Accelerating Progress: The Maternal Health Thematic Fund
In 2008, UNFPA launched the Maternal Health Thematic Fund to accelerate progress towards making safe motherhood a reality in some of the poorest countries in the world. It is one response to the fact that improving maternal health is the Millennium Development Goal target lagging farthest behind. Since 2009, the UNFPA-ICM Midwifery Programme and the Campaign to End Fistula have come under the MHTF umbrella.
Still, every day almost 800 women die of pregnancy-related complications and thousands more suffer from debilitating conditions. Though the global number has changed little over the last two decades, some countries have made dramatic progress in improving maternal health. Experience from countries such as Egypt, Guatemala and Sri Lanka shows that maternal mortality in developing countries can be reduced rapidly if adequate political and financial support is in place and effective approaches employed. The thematic fund aims to jump-start progress in countries where far too many women continue to die from preventable complications of pregnancy.
For example, in 2010, the Maternal Health Thematic Fund supported:
- An assessment of Haiti’s emergency obstetric care needs following the January 2010 earthquake, which will contribute to reconstruction;
- Work with the Government of Ethiopia to place maternal health as a central pillar of the country’s new health sector development plan; and
- Major efforts to support several countries’ commitments to the Global Strategy for Women’s and Children’s Health.
Reducing maternal mortality is a multidimensional problem. This series of feature stories looks at several countries' efforts to improve the health of women, their families and communities. UNFPA provides support to these programmes through the H4+ and the Maternal Health Thematic Fund. Read more
The Maternal Health Thematic Fund focuses on high-priority countries that have maternal mortality ratios of over 300 deaths per 100,000 live births. The approach revolves around strengthening national health systems, rather than creating parallel structures, and in helping governments overcome obstacles that prevent their own maternal health plans from succeeding.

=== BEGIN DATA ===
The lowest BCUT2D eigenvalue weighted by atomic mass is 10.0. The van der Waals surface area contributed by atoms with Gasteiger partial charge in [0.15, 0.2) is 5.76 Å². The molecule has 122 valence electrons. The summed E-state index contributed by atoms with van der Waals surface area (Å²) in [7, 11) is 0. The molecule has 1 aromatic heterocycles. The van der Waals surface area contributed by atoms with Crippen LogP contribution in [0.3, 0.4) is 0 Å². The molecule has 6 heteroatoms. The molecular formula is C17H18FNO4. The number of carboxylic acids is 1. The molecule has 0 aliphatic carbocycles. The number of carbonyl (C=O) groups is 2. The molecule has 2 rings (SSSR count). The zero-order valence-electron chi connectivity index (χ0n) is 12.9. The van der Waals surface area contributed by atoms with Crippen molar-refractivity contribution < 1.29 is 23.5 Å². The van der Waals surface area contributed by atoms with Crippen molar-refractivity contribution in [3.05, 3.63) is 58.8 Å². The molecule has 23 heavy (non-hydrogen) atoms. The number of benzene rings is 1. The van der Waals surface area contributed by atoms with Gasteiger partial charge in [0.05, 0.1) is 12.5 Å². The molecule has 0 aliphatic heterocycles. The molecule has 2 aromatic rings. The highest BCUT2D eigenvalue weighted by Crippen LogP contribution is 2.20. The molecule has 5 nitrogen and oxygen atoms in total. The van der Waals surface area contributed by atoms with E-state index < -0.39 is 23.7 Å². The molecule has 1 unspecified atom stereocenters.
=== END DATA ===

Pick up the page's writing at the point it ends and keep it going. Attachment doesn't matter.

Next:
Support from the Maternal Health Thematic Fund is provided to national governments in close coordination with UNFPA’s Global Programme on Reproductive Health Commodity Security and the Campaign to End Fistula. This fosters a strengthened and streamlined approach towards accelerating progress towards MDG5 and ensuring that every pregnancy is wanted and every birth safe.
Technical and financial support provided through the Maternal Health Thematic Fund aims to:
- Build political and social commitment to maternal health.
- Assist country health systems to scale up provision of a full spectrum of maternal health care.
- Improve access to maternal health services such as having a skilled health professional present at delivery.
- Increase access to emergency obstetric care, especially for those most impoverished.
- Empower individuals to exercise their rights to quality maternal health care.
Key components of the Maternal Health Thematic Fund's work include supporting programmes that build up human resources for maternal health and needs assessments that provide countries with up-to-date data in the area of obstetric care.
Data show that fewer than two thirds of women in developing countries receive assistance from a skilled health worker when giving birth. The State of the World’s Midwifery Report found that at least 112,000 health workers with midwifery skills are missing from 38 countries with the highest burden of maternal death. As long as women continue to give birth without skilled care, the number of women dying in childbirth will remain stagnant. UNFPA has partnered with the International Confederation of Midwives to address this critical gap. The Midwifery Program is now operational in some 30 Maternal Health Thematic Fund supported countries, with a focus on improving and expanding midwifery training and strengthening national midwifery associations.
Without up-to-date data, countries are not able accurately identify the best strategies for improving maternal health. In strong collaboration with UNICEF, WHO and Columbia University, the Maternal Health Thematic Fund is supporting priority countries to conduct emergency obstetric care field surveys, which are providing critical information on where gaps in services exist. Surveys have already been conducted in fourteen countries – Afghanistan, Benin, Burkina Faso, Burundi, Cambodia, Côte d’Ivoire, Ethiopia, Ghana, Guyana, Haiti, Liberia, Madagascar, Malawi and Niger - and another 6 are planned for 2011.